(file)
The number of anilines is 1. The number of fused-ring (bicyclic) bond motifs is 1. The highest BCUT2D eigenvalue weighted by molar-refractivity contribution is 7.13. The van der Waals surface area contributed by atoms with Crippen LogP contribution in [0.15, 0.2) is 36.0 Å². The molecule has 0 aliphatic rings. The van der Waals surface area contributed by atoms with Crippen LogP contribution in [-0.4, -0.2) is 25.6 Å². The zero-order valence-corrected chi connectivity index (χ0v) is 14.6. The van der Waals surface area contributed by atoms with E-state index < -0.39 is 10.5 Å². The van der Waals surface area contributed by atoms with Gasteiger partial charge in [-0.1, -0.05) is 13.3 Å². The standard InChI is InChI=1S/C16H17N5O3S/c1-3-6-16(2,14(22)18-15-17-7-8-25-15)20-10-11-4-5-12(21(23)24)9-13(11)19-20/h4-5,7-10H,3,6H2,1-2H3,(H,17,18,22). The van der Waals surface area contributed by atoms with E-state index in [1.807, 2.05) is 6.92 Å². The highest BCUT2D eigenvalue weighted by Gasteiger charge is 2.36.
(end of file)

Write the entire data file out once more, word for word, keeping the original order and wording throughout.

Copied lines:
The number of anilines is 1. The number of fused-ring (bicyclic) bond motifs is 1. The highest BCUT2D eigenvalue weighted by molar-refractivity contribution is 7.13. The van der Waals surface area contributed by atoms with Crippen LogP contribution in [0.15, 0.2) is 36.0 Å². The molecule has 0 aliphatic rings. The van der Waals surface area contributed by atoms with Crippen LogP contribution in [-0.4, -0.2) is 25.6 Å². The zero-order valence-corrected chi connectivity index (χ0v) is 14.6. The van der Waals surface area contributed by atoms with E-state index < -0.39 is 10.5 Å². The van der Waals surface area contributed by atoms with Gasteiger partial charge in [-0.1, -0.05) is 13.3 Å². The standard InChI is InChI=1S/C16H17N5O3S/c1-3-6-16(2,14(22)18-15-17-7-8-25-15)20-10-11-4-5-12(21(23)24)9-13(11)19-20/h4-5,7-10H,3,6H2,1-2H3,(H,17,18,22). The van der Waals surface area contributed by atoms with E-state index in [1.807, 2.05) is 6.92 Å². The highest BCUT2D eigenvalue weighted by Gasteiger charge is 2.36.